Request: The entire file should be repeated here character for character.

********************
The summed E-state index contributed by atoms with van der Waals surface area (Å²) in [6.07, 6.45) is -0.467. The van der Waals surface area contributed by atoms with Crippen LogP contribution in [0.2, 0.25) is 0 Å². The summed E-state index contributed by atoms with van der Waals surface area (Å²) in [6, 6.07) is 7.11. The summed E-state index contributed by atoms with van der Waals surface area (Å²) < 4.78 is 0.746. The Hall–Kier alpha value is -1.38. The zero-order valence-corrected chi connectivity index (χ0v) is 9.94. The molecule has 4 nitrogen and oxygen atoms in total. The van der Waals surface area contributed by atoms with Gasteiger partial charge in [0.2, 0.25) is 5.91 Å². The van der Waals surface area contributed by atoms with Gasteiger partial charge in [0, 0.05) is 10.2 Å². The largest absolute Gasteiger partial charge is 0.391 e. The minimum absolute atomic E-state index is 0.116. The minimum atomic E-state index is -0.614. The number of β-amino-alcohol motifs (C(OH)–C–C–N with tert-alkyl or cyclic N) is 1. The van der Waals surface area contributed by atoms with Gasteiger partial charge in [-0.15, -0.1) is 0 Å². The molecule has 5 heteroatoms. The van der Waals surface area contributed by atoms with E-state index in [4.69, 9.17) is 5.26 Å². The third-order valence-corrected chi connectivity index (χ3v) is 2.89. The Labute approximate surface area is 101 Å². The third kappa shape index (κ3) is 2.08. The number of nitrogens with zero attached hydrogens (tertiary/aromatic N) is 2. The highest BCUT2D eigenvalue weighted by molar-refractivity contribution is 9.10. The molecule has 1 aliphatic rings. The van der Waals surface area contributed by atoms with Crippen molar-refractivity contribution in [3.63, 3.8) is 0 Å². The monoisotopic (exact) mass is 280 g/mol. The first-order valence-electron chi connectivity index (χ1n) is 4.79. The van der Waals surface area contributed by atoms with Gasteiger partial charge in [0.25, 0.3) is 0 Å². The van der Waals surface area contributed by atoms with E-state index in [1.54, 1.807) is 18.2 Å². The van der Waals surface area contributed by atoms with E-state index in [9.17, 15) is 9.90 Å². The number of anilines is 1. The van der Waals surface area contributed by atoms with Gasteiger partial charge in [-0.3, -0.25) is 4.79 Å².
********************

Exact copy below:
The summed E-state index contributed by atoms with van der Waals surface area (Å²) in [6.07, 6.45) is -0.467. The van der Waals surface area contributed by atoms with Crippen LogP contribution in [0.2, 0.25) is 0 Å². The summed E-state index contributed by atoms with van der Waals surface area (Å²) in [6, 6.07) is 7.11. The summed E-state index contributed by atoms with van der Waals surface area (Å²) < 4.78 is 0.746. The Hall–Kier alpha value is -1.38. The zero-order valence-corrected chi connectivity index (χ0v) is 9.94. The molecule has 4 nitrogen and oxygen atoms in total. The van der Waals surface area contributed by atoms with Gasteiger partial charge in [0.2, 0.25) is 5.91 Å². The van der Waals surface area contributed by atoms with Gasteiger partial charge in [0, 0.05) is 10.2 Å². The largest absolute Gasteiger partial charge is 0.391 e. The minimum absolute atomic E-state index is 0.116. The minimum atomic E-state index is -0.614. The number of β-amino-alcohol motifs (C(OH)–C–C–N with tert-alkyl or cyclic N) is 1. The van der Waals surface area contributed by atoms with Gasteiger partial charge in [-0.15, -0.1) is 0 Å². The molecule has 5 heteroatoms. The van der Waals surface area contributed by atoms with E-state index in [4.69, 9.17) is 5.26 Å². The third-order valence-corrected chi connectivity index (χ3v) is 2.89. The Labute approximate surface area is 101 Å². The third kappa shape index (κ3) is 2.08. The number of nitrogens with zero attached hydrogens (tertiary/aromatic N) is 2. The highest BCUT2D eigenvalue weighted by molar-refractivity contribution is 9.10. The molecule has 1 aliphatic rings. The van der Waals surface area contributed by atoms with Crippen molar-refractivity contribution in [3.63, 3.8) is 0 Å². The monoisotopic (exact) mass is 280 g/mol. The first-order valence-electron chi connectivity index (χ1n) is 4.79. The van der Waals surface area contributed by atoms with Gasteiger partial charge in [0.25, 0.3) is 0 Å². The van der Waals surface area contributed by atoms with E-state index in [1.54, 1.807) is 18.2 Å². The van der Waals surface area contributed by atoms with E-state index in [9.17, 15) is 9.90 Å². The number of anilines is 1. The van der Waals surface area contributed by atoms with Gasteiger partial charge in [-0.3, -0.25) is 4.79 Å².